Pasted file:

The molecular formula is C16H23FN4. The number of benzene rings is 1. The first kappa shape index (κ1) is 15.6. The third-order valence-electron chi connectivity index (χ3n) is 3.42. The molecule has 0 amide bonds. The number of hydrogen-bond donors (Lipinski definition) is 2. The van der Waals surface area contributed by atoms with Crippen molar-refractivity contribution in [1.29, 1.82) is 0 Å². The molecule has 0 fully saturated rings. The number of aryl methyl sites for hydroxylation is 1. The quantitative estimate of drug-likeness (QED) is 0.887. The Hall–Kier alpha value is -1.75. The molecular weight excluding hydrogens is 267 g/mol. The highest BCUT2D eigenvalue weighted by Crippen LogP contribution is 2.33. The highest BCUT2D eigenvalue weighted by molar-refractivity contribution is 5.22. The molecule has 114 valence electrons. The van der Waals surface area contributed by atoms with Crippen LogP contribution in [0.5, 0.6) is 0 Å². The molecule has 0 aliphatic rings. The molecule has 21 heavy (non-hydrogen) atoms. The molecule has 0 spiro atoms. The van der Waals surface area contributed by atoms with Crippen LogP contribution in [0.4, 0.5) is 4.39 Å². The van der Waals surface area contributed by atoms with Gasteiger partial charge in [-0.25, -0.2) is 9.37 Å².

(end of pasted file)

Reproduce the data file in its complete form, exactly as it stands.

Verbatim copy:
The molecular formula is C16H23FN4. The number of benzene rings is 1. The first kappa shape index (κ1) is 15.6. The third-order valence-electron chi connectivity index (χ3n) is 3.42. The molecule has 0 amide bonds. The number of hydrogen-bond donors (Lipinski definition) is 2. The van der Waals surface area contributed by atoms with Crippen molar-refractivity contribution in [1.29, 1.82) is 0 Å². The molecule has 0 fully saturated rings. The number of aryl methyl sites for hydroxylation is 1. The quantitative estimate of drug-likeness (QED) is 0.887. The Hall–Kier alpha value is -1.75. The molecular weight excluding hydrogens is 267 g/mol. The highest BCUT2D eigenvalue weighted by Crippen LogP contribution is 2.33. The highest BCUT2D eigenvalue weighted by molar-refractivity contribution is 5.22. The molecule has 114 valence electrons. The van der Waals surface area contributed by atoms with Crippen LogP contribution in [0.5, 0.6) is 0 Å². The molecule has 0 aliphatic rings. The molecule has 21 heavy (non-hydrogen) atoms. The molecule has 0 spiro atoms. The van der Waals surface area contributed by atoms with Crippen LogP contribution in [0.4, 0.5) is 4.39 Å². The van der Waals surface area contributed by atoms with Gasteiger partial charge in [-0.25, -0.2) is 9.37 Å².